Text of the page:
Caught Up

by Annika Reynolds

As I near the end of every college semester, I always wind up thinking to myself that it’s been the busiest semester I’ve ever had. Maybe you do, too. Energy has been high as we’ve finally been able to experience “normal” college life again. This excitement has been life-giving in so many ways, but as I’ve battled new dimensions of busyness this semester, I’ve thought about what it means to be “caught up” in the busyness of life. We throw that phrase around often, whether it’s in a context like “I am just too caught up in my assignments,” or “I don’t want to be caught up in [insert any mess or drama you’re trying to avoid],” or any number of other settings. But while we are trying to come to grips with our own overcrowded schedules, God is doing quite the opposite. In fact, the act of the incarnation shows us that simply because of his abundantly gracious and unconditionally loving nature, God wraps himself up in a world brimming with busyness and caught-up-ness. God chooses to be caught up in our world. What if we chose to get caught up in his? 

Advent is an invitation to do just that: to get caught up in God’s world because God got caught up in ours. The incarnation is the great act of God not only becoming one of us, but endearing himself to all of our sorrows and taking upon himself all of our sin. He came to earth to save us from our own caught-up-ness. It was into our own broken and sin-stained world that God chose to send his son that he might rescue us from the overwhelmingly stimulating, attention-seeking, and time-exhausting nature of our world. The poet W. H. Auden beautifully questions the mystery of the incarnation in his poem, “For the Time Being”: “How could the Eternal do a temporal act, the Infinite become a finite fact?” God invading our world means that he fused the temporal and the eternal, forming an unbreakable connection with a world entangled in busyness.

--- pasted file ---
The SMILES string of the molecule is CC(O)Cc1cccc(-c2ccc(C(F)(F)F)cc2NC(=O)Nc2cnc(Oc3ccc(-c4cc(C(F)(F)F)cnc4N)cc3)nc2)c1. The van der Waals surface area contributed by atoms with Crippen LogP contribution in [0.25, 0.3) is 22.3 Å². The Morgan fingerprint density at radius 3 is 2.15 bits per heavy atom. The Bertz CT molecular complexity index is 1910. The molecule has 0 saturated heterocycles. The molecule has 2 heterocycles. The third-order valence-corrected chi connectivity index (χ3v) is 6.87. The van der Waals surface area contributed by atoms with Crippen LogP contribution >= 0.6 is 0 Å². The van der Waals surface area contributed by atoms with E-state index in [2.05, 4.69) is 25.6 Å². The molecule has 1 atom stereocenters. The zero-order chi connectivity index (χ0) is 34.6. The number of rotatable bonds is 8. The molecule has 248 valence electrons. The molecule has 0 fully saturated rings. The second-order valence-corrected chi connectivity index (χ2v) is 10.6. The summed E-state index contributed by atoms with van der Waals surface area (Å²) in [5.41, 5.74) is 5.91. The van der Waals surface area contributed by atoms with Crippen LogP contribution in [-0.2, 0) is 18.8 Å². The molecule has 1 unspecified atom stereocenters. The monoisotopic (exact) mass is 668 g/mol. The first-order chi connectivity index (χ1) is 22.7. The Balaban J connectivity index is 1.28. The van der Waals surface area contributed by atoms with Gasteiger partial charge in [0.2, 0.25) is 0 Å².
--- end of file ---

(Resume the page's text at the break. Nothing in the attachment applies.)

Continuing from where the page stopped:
If God humbled himself to step into our world, what would it look like for us to forgo, for just a moment, our tendency to be absorbed in our world and instead contemplate the beauty of what it might mean for us to be present in God’s world? Advent prompts us toward this end – toward remembering that we live in a world that God transformed through the wonder of the incarnation. As Wendell Berry puts it, “we ourselves are living in the world [where] it happened” (“It Happened Once”). God didn’t go to another world or another people. He came to us – to you and me. God’s invasion of our world invites us to reside in his, a world in which catching up means slowing down. So let’s slow down to get caught up with God because he delights in walking alongside us. Through his birth, Jesus teaches us exactly how to be wrapped up in the act of slowing down. God paves this path for us through his Son and he “guides our feet in the way of peace” (Luke 1:79). And when we’re caught up in God’s world, “of peace there will be no end.” (Isaiah 9:7).

Annika Reynolds is a fourth year at UVA studying Art History and Classics.

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